Islamabad, Kabul agree to border demarcation after clashes leave 50 Afghan soldiers dead

Irshad Salim (MAMOSA Report) — Clashes on the Afghan-Pakistan borders which continued for the past three days, with both countries claiming they inflicted heavy losses on the other side, led on Sunday to a flag meeting at the Chaman border in which the two sides agreed to deploy Geological experts who will use Google’s and geological maps to survey Killi Luqman and Killi Jahangir villages.

According to officials, nearly 10,000 locals have left their houses so far from the two villages and adjoining areas.

The two sides, according to local broadcaster Geo TV, agreed to conduct a geological survey to identify the exact location of the two disputed bordering villages which Afghanistan claims in full.

The Luqman and Nazar villages lie between Kandahar’s Spin Boldak and Pakistan’s Chaman districts, where the conflict erupted on Friday when the Pakistani forces wished to conduct a population census.

Pakistan and Afghanistan share 20 crossing points. The most commonly used ones are Torkham and Chaman.

“There are over 20 unofficial crossings along the Afghan-Pakistani border which militants use to move between the two countries,” Wahid Muzhdah, a Kabul-based analyst on the Taliban and a former member of the group, told DW.

While border clashes between the two countries are not a new occurrence, experts say this time the situation is more “warlike.”

On Sunday Pakistan said its forces killed at least 50 Afghan troops and destroyed five checkpoints in clashes along the border two days earlier.

Lt. Gen, Aamir Riaz, commander of Pakistan Army’s southern command, told reporters in Chaman –bordering southern Kandahar province of Afghanistan– that Afghan forces had targeted the civilian population, whereas Pakistan army in retaliation, hit the security forces only.

“The government was trying to mend the situation, however the Chaman crossing will remain closed till further orders unless Kabul changes its attitude,” Lt. Gen. Riaz added.

Earlier, Major Gen. Nadeem Anjum, head of the paramilitary border force -Frontier Corps- said Pakistan was not happy over the losses of Afghan security forces as “They are our Muslim brothers”.

The two armies traded fire Friday around the Chaman border crossing, which has been closed by Pakistan, stranding people on both sides. The clashes, which ended after a few hours when local commanders contacted each other via an emergency hotline, marked a dangerous escalation between the two U.S. allies.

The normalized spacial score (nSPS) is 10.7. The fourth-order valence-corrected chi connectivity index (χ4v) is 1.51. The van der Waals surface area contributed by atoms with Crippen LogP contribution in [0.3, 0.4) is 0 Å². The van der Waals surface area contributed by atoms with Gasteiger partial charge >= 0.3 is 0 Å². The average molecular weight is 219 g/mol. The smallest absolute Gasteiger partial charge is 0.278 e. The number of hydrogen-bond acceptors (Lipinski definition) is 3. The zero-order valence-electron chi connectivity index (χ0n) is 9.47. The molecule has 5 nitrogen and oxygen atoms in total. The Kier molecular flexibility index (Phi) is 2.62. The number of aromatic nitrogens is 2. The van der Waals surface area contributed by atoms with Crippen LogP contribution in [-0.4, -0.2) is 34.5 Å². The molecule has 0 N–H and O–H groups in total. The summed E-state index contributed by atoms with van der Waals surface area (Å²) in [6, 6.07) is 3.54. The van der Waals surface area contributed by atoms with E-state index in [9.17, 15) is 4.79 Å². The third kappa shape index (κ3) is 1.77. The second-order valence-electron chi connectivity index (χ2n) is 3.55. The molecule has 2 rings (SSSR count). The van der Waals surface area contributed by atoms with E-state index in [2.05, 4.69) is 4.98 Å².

The two uneasy neighbors share a porous 2,200-kilometer (1,375-mile) border and have long traded allegations of supporting militant groups.

Pakistani officials said the fighting began after Afghan security forces fired on Pakistani census workers and the troops escorting them, killing nine civilians and wounding 42, including women and children. They say the Afghan government had been notified and given the coordinates of the border villages, where the census workers were going door to door.

Afghan officials said Pakistani troops fired the first shots.

Afghanistan refuses to recognize the international border, which follows the so-called Durand Line, established more than a century ago when the British Empire controlled much of South Asia. The line runs through the traditional homeland of the Pashtun ethnic group, which dominates Afghanistan and is a minority in Pakistan.

Afghanistan refuses to allow Pakistan to set up additional border posts, even though the frontier area is used by the Taliban and other Islamic militant groups. Each country says the other turns a blind eye to militant sanctuaries.

Meanwhile, the Meshrano Jirga (upper house) of the parliament on Sunday called upon the Kabul government to consult the U.N. against Pakistan’s alleged provocations and shelling.

Already tense ties between the two neighbors have hit a low ebb in recent months following the terrorist attacks in Pakistan and Afghanistan for which the two sides blame each other.

On Feb. 17, Pakistan unilaterally closed its border with Afghanistan, commonly known as the Durand Line, “due to security reasons” following a spate of terror attacks, including a suicide bombing at a Sufi shrine in southern Pakistani town of Sehwan that left 90 people dead. The border was reopened in March.

A number of high-ranking Pakistani officials have visited Kabul in the past few weeks to allay the Afghan government’s concerns, but the visits have not yielded positive results. Afghan President Ashraf Ghani reportedly turned down a recent Pakistani invitation to visit Islamabad.

Experts say the main reason behind an increasing hostility between the two countries is Kabul’s growing ties with Pakistan’s archrival India. In the past few years, Afghanistan has drifted closer to India, whereas Pakistan is seeking to forge closer ties with China and Russia to counter New Delhi’s growing influence in Kabul.

Beneficial for jihadis

Against this backdrop, analysts say the latest clashes and border closing will not provide solutions to the issues the neighboring countries have with one another; rather, they will only embolden extremists in the area.

“Security incidents in Pakistan have increased in recent months. If clashes between the two countries continue, extremists on both sides of the border will only get stronger and pose an even greater threat to the region,” said Pakistani journalist Shahid Shamim to DW.

He believes the only way out of the current problem is for the countries to pursue diplomacy and work together to ensure the safety of the local residents.

Barring a breakthrough between Kabul and Islamabad over their many contentious issues, the situation remains ripe for another deadly border clash.

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